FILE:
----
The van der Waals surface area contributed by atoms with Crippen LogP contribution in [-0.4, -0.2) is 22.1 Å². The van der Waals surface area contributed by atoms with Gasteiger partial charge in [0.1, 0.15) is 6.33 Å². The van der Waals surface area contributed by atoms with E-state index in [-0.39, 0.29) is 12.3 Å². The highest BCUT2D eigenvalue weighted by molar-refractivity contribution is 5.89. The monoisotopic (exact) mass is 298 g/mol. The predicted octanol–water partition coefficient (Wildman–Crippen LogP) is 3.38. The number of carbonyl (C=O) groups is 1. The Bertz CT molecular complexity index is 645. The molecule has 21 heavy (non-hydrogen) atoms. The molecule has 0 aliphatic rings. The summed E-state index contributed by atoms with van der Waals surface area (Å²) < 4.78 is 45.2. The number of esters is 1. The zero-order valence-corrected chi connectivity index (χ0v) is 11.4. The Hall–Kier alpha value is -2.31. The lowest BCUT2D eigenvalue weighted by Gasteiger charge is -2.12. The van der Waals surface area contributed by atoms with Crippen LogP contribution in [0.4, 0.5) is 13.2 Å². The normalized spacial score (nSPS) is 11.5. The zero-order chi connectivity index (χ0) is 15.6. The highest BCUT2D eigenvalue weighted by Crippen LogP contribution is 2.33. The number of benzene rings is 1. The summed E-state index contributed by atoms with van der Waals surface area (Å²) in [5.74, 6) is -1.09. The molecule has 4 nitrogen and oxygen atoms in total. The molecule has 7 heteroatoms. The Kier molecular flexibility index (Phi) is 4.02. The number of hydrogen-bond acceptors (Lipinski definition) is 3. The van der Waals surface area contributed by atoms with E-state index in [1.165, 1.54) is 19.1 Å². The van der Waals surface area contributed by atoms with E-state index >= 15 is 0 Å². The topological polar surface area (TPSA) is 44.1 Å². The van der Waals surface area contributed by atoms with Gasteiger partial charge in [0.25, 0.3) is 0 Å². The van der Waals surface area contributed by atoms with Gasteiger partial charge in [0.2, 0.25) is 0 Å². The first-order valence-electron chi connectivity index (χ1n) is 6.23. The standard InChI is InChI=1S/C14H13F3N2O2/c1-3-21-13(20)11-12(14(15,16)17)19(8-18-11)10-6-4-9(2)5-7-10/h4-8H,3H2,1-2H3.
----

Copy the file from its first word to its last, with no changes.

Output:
The van der Waals surface area contributed by atoms with Crippen LogP contribution in [-0.4, -0.2) is 22.1 Å². The van der Waals surface area contributed by atoms with Gasteiger partial charge in [0.1, 0.15) is 6.33 Å². The van der Waals surface area contributed by atoms with E-state index in [-0.39, 0.29) is 12.3 Å². The highest BCUT2D eigenvalue weighted by molar-refractivity contribution is 5.89. The monoisotopic (exact) mass is 298 g/mol. The predicted octanol–water partition coefficient (Wildman–Crippen LogP) is 3.38. The number of carbonyl (C=O) groups is 1. The Bertz CT molecular complexity index is 645. The molecule has 21 heavy (non-hydrogen) atoms. The molecule has 0 aliphatic rings. The summed E-state index contributed by atoms with van der Waals surface area (Å²) < 4.78 is 45.2. The number of esters is 1. The zero-order valence-corrected chi connectivity index (χ0v) is 11.4. The Hall–Kier alpha value is -2.31. The lowest BCUT2D eigenvalue weighted by Gasteiger charge is -2.12. The van der Waals surface area contributed by atoms with Crippen LogP contribution in [0.4, 0.5) is 13.2 Å². The normalized spacial score (nSPS) is 11.5. The zero-order chi connectivity index (χ0) is 15.6. The highest BCUT2D eigenvalue weighted by Crippen LogP contribution is 2.33. The number of benzene rings is 1. The summed E-state index contributed by atoms with van der Waals surface area (Å²) in [5.74, 6) is -1.09. The molecule has 4 nitrogen and oxygen atoms in total. The molecule has 7 heteroatoms. The Kier molecular flexibility index (Phi) is 4.02. The number of hydrogen-bond acceptors (Lipinski definition) is 3. The van der Waals surface area contributed by atoms with E-state index in [1.165, 1.54) is 19.1 Å². The van der Waals surface area contributed by atoms with E-state index >= 15 is 0 Å². The topological polar surface area (TPSA) is 44.1 Å². The van der Waals surface area contributed by atoms with Gasteiger partial charge in [0.25, 0.3) is 0 Å². The van der Waals surface area contributed by atoms with Gasteiger partial charge in [0.2, 0.25) is 0 Å². The first-order valence-electron chi connectivity index (χ1n) is 6.23. The standard InChI is InChI=1S/C14H13F3N2O2/c1-3-21-13(20)11-12(14(15,16)17)19(8-18-11)10-6-4-9(2)5-7-10/h4-8H,3H2,1-2H3.